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Do Canadian Mining Firms Behave Worse Than Other Companies? Quantitative Evidence from Latin America

Published online by Cambridge University Press:  23 April 2018

Paul Alexander Haslam*
University of Ottawa
Nasser Ary Tanimoune*
University of Ottawa
Zarlasht M. Razeq*
McGill University
School of International Development and Global Studies, FSS Building, Office 8039, 120 University Private, University of Ottawa, Ottawa ON K1N 6N5, email:
School of International Development and Global Studies, FSS Building, Office 8024, 120 University Private, University of Ottawa, Ottawa ON K1N 6N5, email:
Department of Political Science, McGill University, Leacock Building, Room 414, 855 Sherbrooke Street West, Montreal, Quebec, H3A 2T7, email:


The effects of Canadian mining companies on local communities abroad is an increasingly contentious topic as activists and academics, citing case studies, have drawn attention to alleged problems. Despite the policy relevance of this issue, there have been no generalizable analyses of whether mining companies headquartered in Canada behave differently from mining firms headquartered in other countries. This paper conducts the first rigorous statistical analysis of the effect of country of origin, or more specifically, “being Canadian,” on the occurrence of known social conflicts in Latin America. We use an original database of 634 mining properties in five Latin American countries, which allows us to differentiate between a country-of-origin effect and other probable determinants of social conflict in communities near mining properties. We find that Canadian mining firms perform slightly better than other foreign firms, but worse than locally owned firms.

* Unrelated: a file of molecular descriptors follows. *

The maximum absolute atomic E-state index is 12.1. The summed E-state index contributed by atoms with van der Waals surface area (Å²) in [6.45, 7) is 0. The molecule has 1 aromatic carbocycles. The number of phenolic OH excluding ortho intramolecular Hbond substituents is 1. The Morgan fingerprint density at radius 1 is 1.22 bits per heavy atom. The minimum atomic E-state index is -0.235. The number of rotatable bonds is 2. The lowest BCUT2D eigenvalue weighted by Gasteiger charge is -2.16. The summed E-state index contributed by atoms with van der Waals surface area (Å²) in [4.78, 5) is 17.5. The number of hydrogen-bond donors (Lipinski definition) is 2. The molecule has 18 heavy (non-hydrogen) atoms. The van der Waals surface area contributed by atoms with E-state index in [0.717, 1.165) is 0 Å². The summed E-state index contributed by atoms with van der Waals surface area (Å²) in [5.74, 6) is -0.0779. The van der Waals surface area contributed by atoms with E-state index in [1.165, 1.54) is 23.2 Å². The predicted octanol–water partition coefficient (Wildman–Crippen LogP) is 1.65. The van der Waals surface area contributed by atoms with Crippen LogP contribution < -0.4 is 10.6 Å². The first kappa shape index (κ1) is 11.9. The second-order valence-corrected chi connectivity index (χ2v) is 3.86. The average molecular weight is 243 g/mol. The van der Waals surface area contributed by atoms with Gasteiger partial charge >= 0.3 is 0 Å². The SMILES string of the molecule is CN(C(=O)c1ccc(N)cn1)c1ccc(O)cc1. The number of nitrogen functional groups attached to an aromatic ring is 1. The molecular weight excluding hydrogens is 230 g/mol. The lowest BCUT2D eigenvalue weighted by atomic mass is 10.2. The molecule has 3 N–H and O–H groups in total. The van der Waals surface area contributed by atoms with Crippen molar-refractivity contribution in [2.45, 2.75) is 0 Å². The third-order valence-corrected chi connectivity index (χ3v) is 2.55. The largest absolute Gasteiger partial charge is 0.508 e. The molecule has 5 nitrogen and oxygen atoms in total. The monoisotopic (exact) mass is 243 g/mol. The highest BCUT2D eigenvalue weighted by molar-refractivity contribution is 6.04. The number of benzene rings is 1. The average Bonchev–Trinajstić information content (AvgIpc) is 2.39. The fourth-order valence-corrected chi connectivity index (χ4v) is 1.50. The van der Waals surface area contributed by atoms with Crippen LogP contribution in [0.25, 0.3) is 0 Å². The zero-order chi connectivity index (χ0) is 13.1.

Les effets des sociétés minières canadiennes sur les collectivités locales à l'étranger sont un sujet de plus en plus controversé, car les activistes et les universitaires, études de cas à l'appui, ont attiré l'attention sur les problèmes allégués. Malgré la pertinence de cette question sur le plan politique, aucune analyse généralisable n'a encore permis de déterminer si les sociétés minières ayant leur siège social au Canada se comportent différemment des sociétés minières basées dans d'autres pays. Le présent article effectue la première analyse statistique rigoureuse de l'effet du pays d'origine, ou plus précisément, de ce que signifie « être Canadien » sur l'occurrence de conflits sociaux connus en Amérique latine. Nous utilisons une base de données originale de 634 propriétés minières dans cinq pays d'Amérique latine, ce qui nous permet de faire la distinction entre l'effet d'un pays d'origine et d'autres déterminants probables de conflits sociaux dans les collectivités limitrophes des propriétés minières. Nous constatons que les sociétés minières canadiennes se comportent légèrement mieux que d'autres sociétés étrangères, mais pire que des sociétés minières locales.

Research Article/Étude originale
Copyright © Canadian Political Science Association (l'Association canadienne de science politique) and/et la Société québécoise de science politique 2018 

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This research project was funded by the Social Sciences and Humanities Research Council (SSHRC) of Canada, Grant # 410-2009-0950.


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